Public Protector Thuli Madonsela said she would go to court to deal with attacks on her office in reaction to her report on security upgrades to President Jacob Zuma’s Nkandla home, only “under extreme circumstances”.
This is because she believed that the people of South Africa had to protect the office [of the public protector], she told reporters in Pretoria on Monday.
“It’s not my office, I’m in this office temporarily like any other public protector. If the people of South Africa feel… that the Constitution is being trampled on, that personal feelings about people are determining how people are conducting themselves, let the people do something about it.”
However, Madonsela said she did not want to leave the office of the public protector weaker constitutionally.
This was why she had called a media briefing to respond to Parliament’s decision not to allow her to address them on Nkandla.
On Thursday evening, Parliament’s Nkandla ad hoc committee used its ANC majority to vote against calling Madonsela to be questioned about her report into the R246m upgrades to Zuma’s home.
In her report, released in March 2014, Madonsela recommended that Zuma repay a reasonable amount of the money spent on non-security related features, like the swimming pool, visitor’s centre, cattle kraal, chicken run, and amphitheatre.
In his own report, released on May 28 this year, Police Minister Nathi Nhleko found that all those features were necessary for Zuma’s security and he did not have to pay a cent for them.
Madonsela said Zuma misinterpreted her recommendations when he appointed Nhleko to compile a separate report. She said Zuma, with the help of the Treasury and police, had to determine how much he should pay back for the non-security features.
Madonsela used Monday’s media briefing to address National Assembly Speaker Baleka Mbete and MPs.
“I’m deeply saddened by the fact that I have to use the media as a platform to address you.
“I am further convinced, honourable Speaker, that this mechanism of engagement is not the one that was envisaged by the architects of our constitutional democracy, nor the mechanisms used between legislatures and public protector-like institutions across the globe.”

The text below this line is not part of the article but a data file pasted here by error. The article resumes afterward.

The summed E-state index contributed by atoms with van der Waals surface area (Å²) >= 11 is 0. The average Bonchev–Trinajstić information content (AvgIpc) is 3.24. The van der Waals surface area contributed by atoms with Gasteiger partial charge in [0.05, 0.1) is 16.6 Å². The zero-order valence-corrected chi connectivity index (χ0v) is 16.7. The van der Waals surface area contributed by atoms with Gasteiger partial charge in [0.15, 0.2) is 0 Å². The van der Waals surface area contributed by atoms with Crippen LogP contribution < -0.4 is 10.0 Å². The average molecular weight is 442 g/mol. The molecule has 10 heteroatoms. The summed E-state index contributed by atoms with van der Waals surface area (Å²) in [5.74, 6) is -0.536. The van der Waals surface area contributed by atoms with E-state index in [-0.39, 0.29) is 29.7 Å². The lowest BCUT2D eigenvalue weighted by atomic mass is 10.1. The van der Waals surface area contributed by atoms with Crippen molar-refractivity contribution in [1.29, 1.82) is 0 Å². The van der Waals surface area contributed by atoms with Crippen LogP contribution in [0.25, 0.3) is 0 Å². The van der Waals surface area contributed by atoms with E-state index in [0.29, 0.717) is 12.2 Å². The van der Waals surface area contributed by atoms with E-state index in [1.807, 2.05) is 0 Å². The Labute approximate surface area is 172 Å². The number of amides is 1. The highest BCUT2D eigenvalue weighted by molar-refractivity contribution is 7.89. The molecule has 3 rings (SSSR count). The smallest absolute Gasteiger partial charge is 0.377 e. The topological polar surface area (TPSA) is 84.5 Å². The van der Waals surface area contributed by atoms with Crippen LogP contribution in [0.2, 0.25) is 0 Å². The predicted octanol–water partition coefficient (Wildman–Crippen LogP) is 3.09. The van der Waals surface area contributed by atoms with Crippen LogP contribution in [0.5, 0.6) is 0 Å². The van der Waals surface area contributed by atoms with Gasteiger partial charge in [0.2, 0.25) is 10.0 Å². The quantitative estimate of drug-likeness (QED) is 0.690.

She said in the 20 years of the public protector’s existence, it had never received such “vitriolic attacks” as it did after the Nkandla report.
Attacks on Public Protector
Addressing the ad hoc committee on Thursday, ANC MP and chairperson of the portfolio committee on justice Mathole Motshekga said Madonsela had misled South Africa about Nkandla.
“We should not, and cannot, apologise when we say the report of the public protector is misleading and has misled the nation,” he said.
Madonsela said the attacks on her office and the report had been vague.
“As the attacks are unleashed by all and sundry, including spokespersons of the governing party in and outside Parliament, without reference to specific offensive extracts from the report in question or the laws and related prescripts it seeks to enforce, I have wondered what would have President [Nelson] Mandela made of this bizarre turn of events,” she said.
Madonsela said she was addressing Mbete through the media because she hoped that through statements such as “the public protector is governing herself”, “she issues her reports to the public instead of Parliament” and “the public protector misled the nation” would not feature in the National Assembly.
Madonsela argued that all Chapter Nine institutions had to be treated the same and just as Parliament could not review or re-investigate the auditor general’s reports, the same should apply to her office.
“Honourable Speaker, you must agree with me that in view of the establishment clause for the public protector being the same one for the auditor general, Electoral Commission and the others, there’s no additional or special accountability for the public protector above section 182(5) of the Constitution which regulates accountability for all of the Chapter Nine institutions.”